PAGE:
It was no surprise when BofI Holding, Inc. (NASDAQ:BOFI) announced that it was assuming most of the deposits held by H&R Block (HRB); the acquisition had been heavily discussed by buy-side and sell-side analysts like. To be fair, one unexpected positive for the company was the absence of a capital raise: BOFI management indicated that it “expects no significant additions to regulatory capital will be required as a result of this transaction.” Rather than sell shares, BOFI is choosing to lever up its balance sheet and tie up capital that could have supported core business growth instead of M&A.

While the market and the sell side greeted the deal enthusiastically, the history of the sales process calls into question just how attractive a purchase this could be. HRB originally agreed to sell its bank deposits to Republic Bancorp, Inc. KY (NASDAQ:RBCAA) in July 2013. At that time, it said it had “talked to a lot of counterparties [and] received a lot of interest.” When the deal fell through in October because RBCAA failed to obtain the necessary regulatory approvals, H & R Block Inc (NYSE:HRB) spoke more expansively about its due-diligence process and the set of alternative potential buyers (emphasis added):

So we, last fall, when we made the decision to move forward in this direction, engaged Goldman Sachs and First Annapolis and they’ve been working with us every step of the way. We ran a full process. So we talk to lots of interested parties. They called us; we called them….You then narrow it down to a smaller group of qualified people, have more detailed conversations. We then narrow that list down further to about six counterparties and had in-depth detailed diligence two-way type discussion before we narrow it down further and that sort of the end of that process, we ended up with Republic.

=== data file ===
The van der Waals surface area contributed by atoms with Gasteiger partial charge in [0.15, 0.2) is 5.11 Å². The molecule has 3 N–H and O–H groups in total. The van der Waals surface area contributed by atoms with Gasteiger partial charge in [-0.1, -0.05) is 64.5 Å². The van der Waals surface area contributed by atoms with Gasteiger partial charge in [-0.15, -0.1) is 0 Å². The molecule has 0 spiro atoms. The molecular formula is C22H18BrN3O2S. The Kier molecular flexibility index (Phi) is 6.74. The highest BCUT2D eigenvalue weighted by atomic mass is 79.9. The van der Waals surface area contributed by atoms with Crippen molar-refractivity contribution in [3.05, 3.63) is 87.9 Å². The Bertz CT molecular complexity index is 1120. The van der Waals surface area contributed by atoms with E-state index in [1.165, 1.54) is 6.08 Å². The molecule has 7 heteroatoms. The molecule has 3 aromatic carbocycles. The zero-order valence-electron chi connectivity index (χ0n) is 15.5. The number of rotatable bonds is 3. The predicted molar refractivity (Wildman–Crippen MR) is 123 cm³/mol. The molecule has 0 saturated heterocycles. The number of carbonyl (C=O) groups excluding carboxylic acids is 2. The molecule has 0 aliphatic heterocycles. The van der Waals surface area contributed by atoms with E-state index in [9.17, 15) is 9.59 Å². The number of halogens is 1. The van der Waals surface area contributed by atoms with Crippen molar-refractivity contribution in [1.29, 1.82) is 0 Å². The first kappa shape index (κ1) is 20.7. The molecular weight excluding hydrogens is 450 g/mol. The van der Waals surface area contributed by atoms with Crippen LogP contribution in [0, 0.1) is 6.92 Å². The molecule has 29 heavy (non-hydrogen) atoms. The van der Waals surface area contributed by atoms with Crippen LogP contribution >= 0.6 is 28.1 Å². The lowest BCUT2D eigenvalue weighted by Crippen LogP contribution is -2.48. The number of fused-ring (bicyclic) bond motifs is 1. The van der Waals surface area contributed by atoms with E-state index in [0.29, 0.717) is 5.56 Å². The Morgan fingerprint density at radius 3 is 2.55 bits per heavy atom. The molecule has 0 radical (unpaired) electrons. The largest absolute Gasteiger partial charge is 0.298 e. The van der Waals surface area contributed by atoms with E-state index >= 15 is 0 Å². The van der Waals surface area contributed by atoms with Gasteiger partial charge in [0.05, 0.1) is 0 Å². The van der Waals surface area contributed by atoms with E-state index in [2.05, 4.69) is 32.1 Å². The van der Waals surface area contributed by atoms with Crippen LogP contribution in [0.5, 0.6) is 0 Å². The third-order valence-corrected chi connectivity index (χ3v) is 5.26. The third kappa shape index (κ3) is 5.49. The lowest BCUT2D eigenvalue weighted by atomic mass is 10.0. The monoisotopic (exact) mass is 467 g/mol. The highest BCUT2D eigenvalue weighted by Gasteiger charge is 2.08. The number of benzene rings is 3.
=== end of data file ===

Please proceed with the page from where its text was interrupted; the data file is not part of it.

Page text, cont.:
Later, media coverage in January indicated that HRB had again narrowed the universe of bidders down to six. Since BOFI has confirmed that it was one of the members of the original short list, there must have been at least five other serious bidders who examined the HRB transaction and decided either to pass or to bid lower than BOFI. But BOFI had no real edge in bidding for this asset: unlike RBCAA, it doesn’t have a history of offering tax-related financial products, and unlike a firm like Bancorp Inc (NASDAQ:TBBK), it has little experience serving as the back office for a prepaid debit-card program. Yet BOFI still managed to win the transaction, suggesting that it was willing to be more aggressive than its competitors and accept worse economics.